Jonis Ghedi Alasow is a Master’s student in the department of Political and International Studies at Rhodes Universtiy. His research is on popular emancipatory politics with particular reference to farmworkers in the Western Cape. He has also been heavily involved in the Black Student Movement. This piece was originally published on 21 March 2015.
For the past few weeks, staff and students at the University of Cape Town have been protesting to ensure the removal of a statue celebrating Cecil John Rhodes – arguably the most ambitious and destructive imperialist in the history of Southern Africa.
At Rhodes University last week a group of students held a meeting to show solidarity with students at UCT while also discussing the name of our own university and the lack of meaningful transformation here. The meeting was closely surveyed by the Campus Protection Unit. Following the meeting, students embarked on a peaceful march to the administration building to raise their concerns. University authorities locked them out.
Staff and students at UCT and Rhodes are very clear: the colonial legacy must go and the untransformed institutions which it safeguards must move very quickly towards becoming useful and meaningful in the South Africa of today. Two themes are prevalent in these protests. Firstly, the legacy of Cecil John Rhodes. Secondly, the issue of meaningful transformation. These important themes are particularly pertinent here at Rhodes University where Cecil John Rhodes lends his name to the institution.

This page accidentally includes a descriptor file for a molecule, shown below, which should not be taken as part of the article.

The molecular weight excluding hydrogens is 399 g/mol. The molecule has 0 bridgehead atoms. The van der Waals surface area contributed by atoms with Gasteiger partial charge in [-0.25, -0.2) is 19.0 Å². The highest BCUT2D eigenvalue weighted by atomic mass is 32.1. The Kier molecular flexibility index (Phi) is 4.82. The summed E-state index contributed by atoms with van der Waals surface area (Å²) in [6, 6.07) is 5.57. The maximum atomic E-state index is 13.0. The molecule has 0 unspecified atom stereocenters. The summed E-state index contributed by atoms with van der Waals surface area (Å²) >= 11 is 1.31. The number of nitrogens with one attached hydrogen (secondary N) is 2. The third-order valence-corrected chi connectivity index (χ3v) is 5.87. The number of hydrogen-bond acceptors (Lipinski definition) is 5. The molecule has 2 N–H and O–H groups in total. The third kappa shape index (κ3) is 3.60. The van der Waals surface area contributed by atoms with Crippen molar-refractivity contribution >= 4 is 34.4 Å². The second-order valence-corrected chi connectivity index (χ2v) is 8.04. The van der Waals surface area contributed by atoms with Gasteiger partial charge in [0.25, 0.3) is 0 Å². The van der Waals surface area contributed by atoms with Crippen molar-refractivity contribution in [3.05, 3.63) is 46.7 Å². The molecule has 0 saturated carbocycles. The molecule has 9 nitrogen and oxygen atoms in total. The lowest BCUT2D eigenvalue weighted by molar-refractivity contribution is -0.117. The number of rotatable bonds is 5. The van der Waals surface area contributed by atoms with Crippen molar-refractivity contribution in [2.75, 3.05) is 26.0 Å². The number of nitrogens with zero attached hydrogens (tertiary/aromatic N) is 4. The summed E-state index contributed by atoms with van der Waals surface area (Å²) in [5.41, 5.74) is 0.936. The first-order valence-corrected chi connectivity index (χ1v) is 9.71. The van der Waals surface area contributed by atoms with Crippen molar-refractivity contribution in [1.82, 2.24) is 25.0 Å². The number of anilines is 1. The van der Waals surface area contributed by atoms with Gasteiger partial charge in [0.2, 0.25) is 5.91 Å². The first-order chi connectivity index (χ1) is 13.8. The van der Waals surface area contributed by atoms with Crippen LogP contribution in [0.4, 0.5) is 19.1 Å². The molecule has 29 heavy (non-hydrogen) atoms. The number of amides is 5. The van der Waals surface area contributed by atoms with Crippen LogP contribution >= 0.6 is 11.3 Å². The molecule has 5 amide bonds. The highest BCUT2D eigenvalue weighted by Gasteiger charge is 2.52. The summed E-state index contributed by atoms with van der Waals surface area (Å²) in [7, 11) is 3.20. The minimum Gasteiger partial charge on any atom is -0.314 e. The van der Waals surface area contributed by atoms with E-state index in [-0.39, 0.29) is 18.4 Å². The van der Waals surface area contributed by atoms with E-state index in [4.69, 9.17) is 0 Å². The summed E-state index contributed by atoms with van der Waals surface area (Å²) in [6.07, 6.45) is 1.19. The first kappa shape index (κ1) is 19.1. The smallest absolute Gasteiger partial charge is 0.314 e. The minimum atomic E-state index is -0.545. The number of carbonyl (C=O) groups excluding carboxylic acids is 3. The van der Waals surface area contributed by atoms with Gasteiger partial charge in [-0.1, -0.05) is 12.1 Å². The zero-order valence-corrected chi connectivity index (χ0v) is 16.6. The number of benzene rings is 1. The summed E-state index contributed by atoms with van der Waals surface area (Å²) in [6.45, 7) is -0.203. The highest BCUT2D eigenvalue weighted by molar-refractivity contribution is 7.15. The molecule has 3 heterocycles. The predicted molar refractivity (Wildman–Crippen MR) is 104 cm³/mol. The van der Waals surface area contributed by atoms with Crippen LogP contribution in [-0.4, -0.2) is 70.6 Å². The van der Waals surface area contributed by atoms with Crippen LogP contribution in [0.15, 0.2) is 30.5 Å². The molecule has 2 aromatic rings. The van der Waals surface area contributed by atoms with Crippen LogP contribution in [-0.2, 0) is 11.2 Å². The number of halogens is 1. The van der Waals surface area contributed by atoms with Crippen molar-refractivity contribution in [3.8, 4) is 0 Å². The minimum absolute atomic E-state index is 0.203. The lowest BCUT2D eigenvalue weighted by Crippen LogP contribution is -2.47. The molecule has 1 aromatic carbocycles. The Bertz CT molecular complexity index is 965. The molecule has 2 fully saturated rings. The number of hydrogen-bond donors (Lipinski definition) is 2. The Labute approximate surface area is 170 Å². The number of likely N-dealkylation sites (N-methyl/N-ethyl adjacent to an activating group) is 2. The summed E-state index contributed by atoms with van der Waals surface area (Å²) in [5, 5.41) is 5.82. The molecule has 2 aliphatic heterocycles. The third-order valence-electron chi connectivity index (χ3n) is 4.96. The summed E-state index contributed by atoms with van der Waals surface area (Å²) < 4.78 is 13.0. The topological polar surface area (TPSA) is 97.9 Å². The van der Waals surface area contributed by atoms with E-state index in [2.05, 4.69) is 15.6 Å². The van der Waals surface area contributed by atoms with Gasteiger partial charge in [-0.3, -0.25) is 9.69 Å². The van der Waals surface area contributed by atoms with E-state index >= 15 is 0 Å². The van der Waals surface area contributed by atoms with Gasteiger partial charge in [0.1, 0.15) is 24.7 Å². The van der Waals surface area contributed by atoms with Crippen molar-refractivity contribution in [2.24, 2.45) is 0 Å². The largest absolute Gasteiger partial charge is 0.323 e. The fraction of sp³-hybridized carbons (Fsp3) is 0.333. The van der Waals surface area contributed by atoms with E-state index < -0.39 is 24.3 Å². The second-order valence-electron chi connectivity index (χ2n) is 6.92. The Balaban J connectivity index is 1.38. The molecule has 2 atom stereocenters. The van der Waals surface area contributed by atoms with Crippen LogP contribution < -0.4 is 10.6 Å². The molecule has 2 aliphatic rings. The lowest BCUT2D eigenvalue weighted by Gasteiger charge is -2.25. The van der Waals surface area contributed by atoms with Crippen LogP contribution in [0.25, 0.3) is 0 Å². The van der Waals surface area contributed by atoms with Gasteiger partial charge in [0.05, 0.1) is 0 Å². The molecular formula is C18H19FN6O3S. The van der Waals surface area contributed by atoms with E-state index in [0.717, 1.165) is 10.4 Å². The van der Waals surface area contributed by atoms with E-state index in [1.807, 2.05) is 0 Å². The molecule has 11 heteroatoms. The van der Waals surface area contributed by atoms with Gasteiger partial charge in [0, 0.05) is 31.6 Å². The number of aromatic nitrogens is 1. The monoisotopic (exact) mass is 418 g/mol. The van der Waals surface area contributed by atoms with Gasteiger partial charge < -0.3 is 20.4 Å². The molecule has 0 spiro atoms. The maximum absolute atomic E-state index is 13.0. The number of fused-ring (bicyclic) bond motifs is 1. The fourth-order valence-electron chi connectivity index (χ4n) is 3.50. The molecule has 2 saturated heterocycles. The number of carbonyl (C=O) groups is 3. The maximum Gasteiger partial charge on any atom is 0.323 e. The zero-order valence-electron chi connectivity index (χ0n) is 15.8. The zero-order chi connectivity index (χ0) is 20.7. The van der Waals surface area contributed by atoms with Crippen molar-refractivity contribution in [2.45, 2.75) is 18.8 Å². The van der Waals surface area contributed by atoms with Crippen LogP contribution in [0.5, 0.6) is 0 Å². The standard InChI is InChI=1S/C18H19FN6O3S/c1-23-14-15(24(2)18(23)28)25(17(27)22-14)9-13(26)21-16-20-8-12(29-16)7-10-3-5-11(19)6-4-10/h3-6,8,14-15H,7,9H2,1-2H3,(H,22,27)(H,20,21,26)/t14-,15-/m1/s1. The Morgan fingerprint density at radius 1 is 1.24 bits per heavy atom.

Rhodes University has hardly transformed from the institution it was in 1994. By transformation I do not mean the cop-out version where white minds in white skins are allowed to be replaced by white minds in black skins – the version of transformation that is widely supported by the elite public sphere in South Africa. By using the term ‘transformation’ I am rather referring to the radical process of including methods, people and ideas where they have been systematically excluded.